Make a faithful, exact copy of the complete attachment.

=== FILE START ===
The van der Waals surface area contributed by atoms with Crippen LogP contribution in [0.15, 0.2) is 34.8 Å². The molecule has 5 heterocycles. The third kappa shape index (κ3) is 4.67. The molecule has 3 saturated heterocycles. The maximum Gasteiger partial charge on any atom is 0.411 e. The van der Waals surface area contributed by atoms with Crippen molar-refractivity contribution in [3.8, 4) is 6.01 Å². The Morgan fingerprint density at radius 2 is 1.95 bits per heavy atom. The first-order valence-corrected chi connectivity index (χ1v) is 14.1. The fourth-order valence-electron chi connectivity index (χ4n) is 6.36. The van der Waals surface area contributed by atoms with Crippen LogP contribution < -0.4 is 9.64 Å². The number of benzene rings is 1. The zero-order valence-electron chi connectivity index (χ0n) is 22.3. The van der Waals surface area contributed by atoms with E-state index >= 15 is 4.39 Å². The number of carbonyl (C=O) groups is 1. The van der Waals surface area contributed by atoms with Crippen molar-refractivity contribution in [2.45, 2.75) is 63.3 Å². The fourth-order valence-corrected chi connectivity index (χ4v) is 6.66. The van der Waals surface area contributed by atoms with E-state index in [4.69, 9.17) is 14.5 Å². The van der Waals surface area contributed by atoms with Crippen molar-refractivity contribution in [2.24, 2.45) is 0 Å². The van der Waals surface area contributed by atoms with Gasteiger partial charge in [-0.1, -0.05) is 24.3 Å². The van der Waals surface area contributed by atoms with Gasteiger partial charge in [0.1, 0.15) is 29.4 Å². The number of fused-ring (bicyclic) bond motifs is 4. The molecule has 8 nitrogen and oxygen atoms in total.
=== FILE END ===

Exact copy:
The van der Waals surface area contributed by atoms with Crippen LogP contribution in [0.15, 0.2) is 34.8 Å². The molecule has 5 heterocycles. The third kappa shape index (κ3) is 4.67. The molecule has 3 saturated heterocycles. The maximum Gasteiger partial charge on any atom is 0.411 e. The van der Waals surface area contributed by atoms with Crippen molar-refractivity contribution in [3.8, 4) is 6.01 Å². The Morgan fingerprint density at radius 2 is 1.95 bits per heavy atom. The first-order valence-corrected chi connectivity index (χ1v) is 14.1. The fourth-order valence-electron chi connectivity index (χ4n) is 6.36. The van der Waals surface area contributed by atoms with Crippen LogP contribution < -0.4 is 9.64 Å². The number of benzene rings is 1. The zero-order valence-electron chi connectivity index (χ0n) is 22.3. The van der Waals surface area contributed by atoms with E-state index >= 15 is 4.39 Å². The number of carbonyl (C=O) groups is 1. The van der Waals surface area contributed by atoms with Crippen molar-refractivity contribution in [2.45, 2.75) is 63.3 Å². The fourth-order valence-corrected chi connectivity index (χ4v) is 6.66. The van der Waals surface area contributed by atoms with E-state index in [4.69, 9.17) is 14.5 Å². The van der Waals surface area contributed by atoms with Crippen molar-refractivity contribution in [2.24, 2.45) is 0 Å². The van der Waals surface area contributed by atoms with Gasteiger partial charge in [-0.1, -0.05) is 24.3 Å². The van der Waals surface area contributed by atoms with Gasteiger partial charge in [0.1, 0.15) is 29.4 Å². The number of fused-ring (bicyclic) bond motifs is 4. The molecule has 8 nitrogen and oxygen atoms in total.